Researchers from the J. Mike Walker '66 Department of Mechanical Engineering at Texas A&M University are employing their expertise to develop a novel method to significantly reduce energy consumption in the wood-drying industry with the support of U.S. Department of Energy (DOE) funding.

The project is part of a multi-million-dollar initiative to reduce industrial emissions and manufacture clean energy technologies. It is estimated that 15,000 companies in the U.S. make up the wood product manufacturing industry, and the energy-intensive kiln drying process greatly contributes to the large energy consumption of the industry.

Source: Texas A&M UniversitySource: Texas A&M University

The team's proposed shift in wood-drying (mainly known as kiln drying) technology has the potential to improve energy efficiency, provide a more unified product quality as well as increased throughput, and reduce the reliance on fossil fuel-derived energy sources.

The proposal aims to develop a desiccant-assisted heat pump system that hopes to achieve a minimum of 25% to 30% energy consumption reduction, 40% to 50% carbon intensity reduction and 25% operation cost reduction. If successful, this project could help achieve carbon pollution-free electricity by 2035 for the wood-drying industry.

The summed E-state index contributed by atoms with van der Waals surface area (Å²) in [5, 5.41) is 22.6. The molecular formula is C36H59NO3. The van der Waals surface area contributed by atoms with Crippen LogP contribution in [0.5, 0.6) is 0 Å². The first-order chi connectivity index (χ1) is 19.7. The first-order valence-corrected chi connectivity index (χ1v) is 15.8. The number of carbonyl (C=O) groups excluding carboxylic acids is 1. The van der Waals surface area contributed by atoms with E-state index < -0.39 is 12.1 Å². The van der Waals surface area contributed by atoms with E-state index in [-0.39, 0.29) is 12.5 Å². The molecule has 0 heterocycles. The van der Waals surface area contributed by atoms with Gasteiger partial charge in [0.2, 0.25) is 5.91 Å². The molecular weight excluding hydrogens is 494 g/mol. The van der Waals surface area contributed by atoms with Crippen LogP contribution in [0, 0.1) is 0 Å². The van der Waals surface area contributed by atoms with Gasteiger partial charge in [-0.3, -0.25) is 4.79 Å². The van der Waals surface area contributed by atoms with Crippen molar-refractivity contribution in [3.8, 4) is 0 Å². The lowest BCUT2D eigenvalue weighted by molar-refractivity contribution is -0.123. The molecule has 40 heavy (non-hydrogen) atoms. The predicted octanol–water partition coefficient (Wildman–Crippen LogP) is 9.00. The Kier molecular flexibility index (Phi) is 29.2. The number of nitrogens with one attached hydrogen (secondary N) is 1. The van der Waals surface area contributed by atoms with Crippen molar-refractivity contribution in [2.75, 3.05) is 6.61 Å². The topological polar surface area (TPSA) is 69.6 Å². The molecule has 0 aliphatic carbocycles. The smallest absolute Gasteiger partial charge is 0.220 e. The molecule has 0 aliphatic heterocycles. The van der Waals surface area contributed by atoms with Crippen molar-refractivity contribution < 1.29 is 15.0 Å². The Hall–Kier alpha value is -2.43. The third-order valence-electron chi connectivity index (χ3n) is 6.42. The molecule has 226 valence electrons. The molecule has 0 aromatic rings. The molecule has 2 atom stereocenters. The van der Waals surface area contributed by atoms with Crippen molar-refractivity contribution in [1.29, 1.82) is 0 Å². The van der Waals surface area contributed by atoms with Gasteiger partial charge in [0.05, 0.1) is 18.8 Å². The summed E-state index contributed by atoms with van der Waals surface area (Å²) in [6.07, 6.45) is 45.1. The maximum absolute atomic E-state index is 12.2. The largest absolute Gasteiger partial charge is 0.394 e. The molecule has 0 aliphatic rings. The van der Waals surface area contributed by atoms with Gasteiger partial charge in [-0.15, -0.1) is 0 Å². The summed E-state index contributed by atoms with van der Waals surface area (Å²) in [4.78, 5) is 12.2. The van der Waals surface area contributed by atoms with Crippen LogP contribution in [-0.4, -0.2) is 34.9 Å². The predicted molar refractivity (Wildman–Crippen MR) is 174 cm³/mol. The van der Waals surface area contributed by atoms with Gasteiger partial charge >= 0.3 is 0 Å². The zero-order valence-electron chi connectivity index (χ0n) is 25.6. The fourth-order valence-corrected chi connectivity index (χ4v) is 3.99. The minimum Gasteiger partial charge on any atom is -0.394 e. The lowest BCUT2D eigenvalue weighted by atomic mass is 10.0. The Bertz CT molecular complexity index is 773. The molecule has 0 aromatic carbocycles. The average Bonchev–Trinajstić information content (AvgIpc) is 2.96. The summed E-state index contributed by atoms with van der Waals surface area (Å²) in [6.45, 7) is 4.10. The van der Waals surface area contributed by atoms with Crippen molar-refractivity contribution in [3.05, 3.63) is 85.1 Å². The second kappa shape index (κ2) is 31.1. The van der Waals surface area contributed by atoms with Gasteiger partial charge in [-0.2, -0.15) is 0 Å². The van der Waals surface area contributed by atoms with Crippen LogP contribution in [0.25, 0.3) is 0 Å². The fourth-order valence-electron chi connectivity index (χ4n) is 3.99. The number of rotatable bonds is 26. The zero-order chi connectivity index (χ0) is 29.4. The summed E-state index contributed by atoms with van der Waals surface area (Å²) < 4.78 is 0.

The technology and methods the team plan to use in this project include dehumidification, low-cost internet of things (IoT) sensors, data assimilation and model-free predictive controls to operate the drying process intelligently and safely.

The project will apply a three-module drying system, which is set to be the first example of a kirigami-based heat exchanger system alongside innovations in desiccant-assisted heat pumps. The third component of the three-module system will be an intelligent deep-reinforcement learning-based product-centric controller.

Although this project is primarily focused on wood drying, researchers believe that the principles of the system could also be applied to various other drying applications, such as food or textiles. In addition, the proposed heat pump innovations will have wide applications for HVAC in buildings to promote building decarbonization through electrification.

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